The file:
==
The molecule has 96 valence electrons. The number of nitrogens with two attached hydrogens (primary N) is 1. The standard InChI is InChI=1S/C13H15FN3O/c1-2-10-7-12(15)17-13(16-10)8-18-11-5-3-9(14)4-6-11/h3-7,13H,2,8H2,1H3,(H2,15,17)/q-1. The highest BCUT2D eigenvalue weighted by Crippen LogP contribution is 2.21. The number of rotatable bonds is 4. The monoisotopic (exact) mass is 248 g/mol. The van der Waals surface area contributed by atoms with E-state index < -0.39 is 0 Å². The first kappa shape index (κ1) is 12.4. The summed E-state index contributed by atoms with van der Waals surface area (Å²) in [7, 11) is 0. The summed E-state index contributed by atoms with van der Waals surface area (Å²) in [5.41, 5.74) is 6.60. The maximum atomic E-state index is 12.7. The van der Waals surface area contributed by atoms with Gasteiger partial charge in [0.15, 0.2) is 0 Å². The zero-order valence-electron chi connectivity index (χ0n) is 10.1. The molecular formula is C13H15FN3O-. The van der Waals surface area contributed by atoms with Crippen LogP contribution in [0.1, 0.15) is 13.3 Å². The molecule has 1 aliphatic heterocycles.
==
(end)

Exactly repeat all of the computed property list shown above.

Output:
The molecule has 96 valence electrons. The number of nitrogens with two attached hydrogens (primary N) is 1. The standard InChI is InChI=1S/C13H15FN3O/c1-2-10-7-12(15)17-13(16-10)8-18-11-5-3-9(14)4-6-11/h3-7,13H,2,8H2,1H3,(H2,15,17)/q-1. The highest BCUT2D eigenvalue weighted by Crippen LogP contribution is 2.21. The number of rotatable bonds is 4. The monoisotopic (exact) mass is 248 g/mol. The van der Waals surface area contributed by atoms with E-state index < -0.39 is 0 Å². The first kappa shape index (κ1) is 12.4. The summed E-state index contributed by atoms with van der Waals surface area (Å²) in [7, 11) is 0. The summed E-state index contributed by atoms with van der Waals surface area (Å²) in [5.41, 5.74) is 6.60. The maximum atomic E-state index is 12.7. The van der Waals surface area contributed by atoms with Gasteiger partial charge in [0.15, 0.2) is 0 Å². The zero-order valence-electron chi connectivity index (χ0n) is 10.1. The molecular formula is C13H15FN3O-. The van der Waals surface area contributed by atoms with Crippen LogP contribution in [0.1, 0.15) is 13.3 Å². The molecule has 1 aliphatic heterocycles.